US FDA grants permission to Pfizer’s COVID-19 vaccine for emergency use, ready for 2.9 million doses

The Food and Drug Administration authorised Pfizer’s COVID-19 vaccine for emergency use on Friday, clearing the way for millions of highly vulnerable people to begin receiving the vaccine within days.

The FDA has granted emergency use authorization for the vaccine, developed with German partner BioNTech, which is said to be 95% effective in preventing the disease in a late-stage trial. It said the vaccine can be given to people aged 16 and above.

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Healthcare workers and elderly people in long-term care facilities are expected to be the main recipients of the first round of 2.9 million doses.

The action is a historic turning point in a pandemic that has taken more than 290,000 lives in the United States. With the decision, the United States becomes the sixth country — in addition to Britain, Bahrain, Canada, Saudi Arabia and Mexico — to clear the vaccine. Other authorisations, including by the European Union, are expected within weeks.
Delivery companies United Parcel Service and FedEx Corp plan to ship millions of the Pfizer doses across the country, giving top priority to the vaccines on the aeroplanes and trucks.

The authorisation set off a complicated coordination effort from Pfizer, private shipping companies, state and local health officials, the military, hospitals, and pharmacy chains to get the first week’s batch of about 3 million doses to health care workers and nursing home residents as quickly as possible, all while keeping the vaccine at ultracold temperatures.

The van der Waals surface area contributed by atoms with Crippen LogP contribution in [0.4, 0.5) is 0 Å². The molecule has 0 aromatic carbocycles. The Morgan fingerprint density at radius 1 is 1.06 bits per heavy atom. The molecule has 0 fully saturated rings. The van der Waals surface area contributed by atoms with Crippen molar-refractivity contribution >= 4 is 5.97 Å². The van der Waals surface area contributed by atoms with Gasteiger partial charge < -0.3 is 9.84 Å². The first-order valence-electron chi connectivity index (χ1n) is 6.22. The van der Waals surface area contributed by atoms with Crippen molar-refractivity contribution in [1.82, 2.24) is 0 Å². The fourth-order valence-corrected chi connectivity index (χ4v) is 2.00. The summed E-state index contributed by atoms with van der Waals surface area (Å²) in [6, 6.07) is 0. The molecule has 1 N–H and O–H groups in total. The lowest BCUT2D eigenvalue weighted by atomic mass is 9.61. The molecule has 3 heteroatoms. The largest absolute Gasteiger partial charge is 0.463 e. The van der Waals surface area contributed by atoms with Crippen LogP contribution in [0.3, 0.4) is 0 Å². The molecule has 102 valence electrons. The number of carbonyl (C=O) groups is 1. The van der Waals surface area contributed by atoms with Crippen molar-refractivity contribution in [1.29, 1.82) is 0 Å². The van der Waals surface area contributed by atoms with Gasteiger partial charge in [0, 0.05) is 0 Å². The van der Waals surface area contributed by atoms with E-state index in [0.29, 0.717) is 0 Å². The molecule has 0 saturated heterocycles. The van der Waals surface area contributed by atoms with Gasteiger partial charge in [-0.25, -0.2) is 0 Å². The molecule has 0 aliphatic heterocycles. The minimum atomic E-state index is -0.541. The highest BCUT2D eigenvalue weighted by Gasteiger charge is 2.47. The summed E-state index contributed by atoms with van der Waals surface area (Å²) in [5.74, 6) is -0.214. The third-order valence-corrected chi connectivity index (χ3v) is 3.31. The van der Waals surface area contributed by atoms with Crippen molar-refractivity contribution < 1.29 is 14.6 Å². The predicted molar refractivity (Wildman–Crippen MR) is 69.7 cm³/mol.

Pfizer has a deal with the U.S. government to supply 100 million doses of the vaccine by March. Under that agreement, the shots will be free to the public

The FDA’s decision followed an extraordinary sequence of events on Friday morning in which the White House chief of staff, Mark Meadows, told the FDA commissioner, Dr Stephen Hahn, to consider looking for his next job if he didn’t get the emergency approval done on Friday, according to a senior administration official who spoke on condition of anonymity because he was not authorized to discuss the matter. Hahn then ordered vaccine regulators at the agency to do it by the end of the day.

“The United States is the first nation in the world to produce a verifiably safe and effective vaccine. Today’s achievement is a reminder of America’s unlimited potential,” Trump said.

Every state, along with six major cities, has submitted to the federal government a list of locations — mostly hospitals — where the Pfizer vaccine is to ship initially. In populous Florida, the first recipients will be five hospitals in Jacksonville, Miami, Orlando, Tampa and Hollywood. In tiny, rural Vermont, only the University of Vermont Medical Center and a state warehouse will get supplies.

The decision is a victory for Pfizer and its German partner BioNTech, which began working on the vaccine 11 months ago. Vaccines typically take years to develop. The companies’ late-stage clinical trial, which enrolled nearly 44,000 people, was found to be 95% effective.

Others with vaccines in advanced development include Moderna, which could win emergency U.S. authorization as soon as next week, AstraZeneca Plc with Oxford University, and Johnson & Johnson.